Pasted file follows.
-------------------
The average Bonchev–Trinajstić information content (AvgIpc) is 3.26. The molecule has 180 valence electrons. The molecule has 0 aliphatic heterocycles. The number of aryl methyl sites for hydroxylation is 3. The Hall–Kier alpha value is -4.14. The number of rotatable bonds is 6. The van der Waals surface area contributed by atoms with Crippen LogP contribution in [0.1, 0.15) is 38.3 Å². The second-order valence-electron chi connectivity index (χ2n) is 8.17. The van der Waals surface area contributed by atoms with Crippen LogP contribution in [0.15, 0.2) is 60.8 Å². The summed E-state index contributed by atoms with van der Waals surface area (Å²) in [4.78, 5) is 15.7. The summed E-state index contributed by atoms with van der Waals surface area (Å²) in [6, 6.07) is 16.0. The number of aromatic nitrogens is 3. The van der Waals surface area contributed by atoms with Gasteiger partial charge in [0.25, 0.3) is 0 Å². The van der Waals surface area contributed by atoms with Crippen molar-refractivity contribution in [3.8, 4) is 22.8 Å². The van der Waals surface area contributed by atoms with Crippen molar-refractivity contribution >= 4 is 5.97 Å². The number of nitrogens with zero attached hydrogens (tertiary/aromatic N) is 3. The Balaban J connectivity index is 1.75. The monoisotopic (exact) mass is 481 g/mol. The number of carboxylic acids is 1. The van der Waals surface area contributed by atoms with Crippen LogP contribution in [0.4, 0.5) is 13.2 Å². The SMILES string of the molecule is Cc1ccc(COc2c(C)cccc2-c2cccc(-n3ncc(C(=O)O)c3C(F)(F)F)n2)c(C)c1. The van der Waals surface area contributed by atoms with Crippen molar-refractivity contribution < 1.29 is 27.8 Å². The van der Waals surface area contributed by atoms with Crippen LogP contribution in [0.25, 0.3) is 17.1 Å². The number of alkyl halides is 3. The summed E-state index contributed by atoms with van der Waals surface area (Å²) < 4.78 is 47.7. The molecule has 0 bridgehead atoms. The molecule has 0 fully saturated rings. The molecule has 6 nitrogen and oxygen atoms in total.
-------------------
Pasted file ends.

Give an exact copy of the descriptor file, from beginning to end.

The average Bonchev–Trinajstić information content (AvgIpc) is 3.26. The molecule has 180 valence electrons. The molecule has 0 aliphatic heterocycles. The number of aryl methyl sites for hydroxylation is 3. The Hall–Kier alpha value is -4.14. The number of rotatable bonds is 6. The van der Waals surface area contributed by atoms with Crippen LogP contribution in [0.1, 0.15) is 38.3 Å². The second-order valence-electron chi connectivity index (χ2n) is 8.17. The van der Waals surface area contributed by atoms with Crippen LogP contribution in [0.15, 0.2) is 60.8 Å². The summed E-state index contributed by atoms with van der Waals surface area (Å²) in [4.78, 5) is 15.7. The summed E-state index contributed by atoms with van der Waals surface area (Å²) in [6, 6.07) is 16.0. The number of aromatic nitrogens is 3. The van der Waals surface area contributed by atoms with Gasteiger partial charge in [0.25, 0.3) is 0 Å². The van der Waals surface area contributed by atoms with Crippen molar-refractivity contribution in [3.8, 4) is 22.8 Å². The van der Waals surface area contributed by atoms with Crippen molar-refractivity contribution >= 4 is 5.97 Å². The number of nitrogens with zero attached hydrogens (tertiary/aromatic N) is 3. The Balaban J connectivity index is 1.75. The monoisotopic (exact) mass is 481 g/mol. The number of carboxylic acids is 1. The van der Waals surface area contributed by atoms with Crippen LogP contribution in [0.4, 0.5) is 13.2 Å². The SMILES string of the molecule is Cc1ccc(COc2c(C)cccc2-c2cccc(-n3ncc(C(=O)O)c3C(F)(F)F)n2)c(C)c1. The van der Waals surface area contributed by atoms with Crippen molar-refractivity contribution < 1.29 is 27.8 Å². The van der Waals surface area contributed by atoms with Crippen LogP contribution in [0.25, 0.3) is 17.1 Å². The number of alkyl halides is 3. The summed E-state index contributed by atoms with van der Waals surface area (Å²) < 4.78 is 47.7. The molecule has 0 bridgehead atoms. The molecule has 0 fully saturated rings. The molecule has 6 nitrogen and oxygen atoms in total.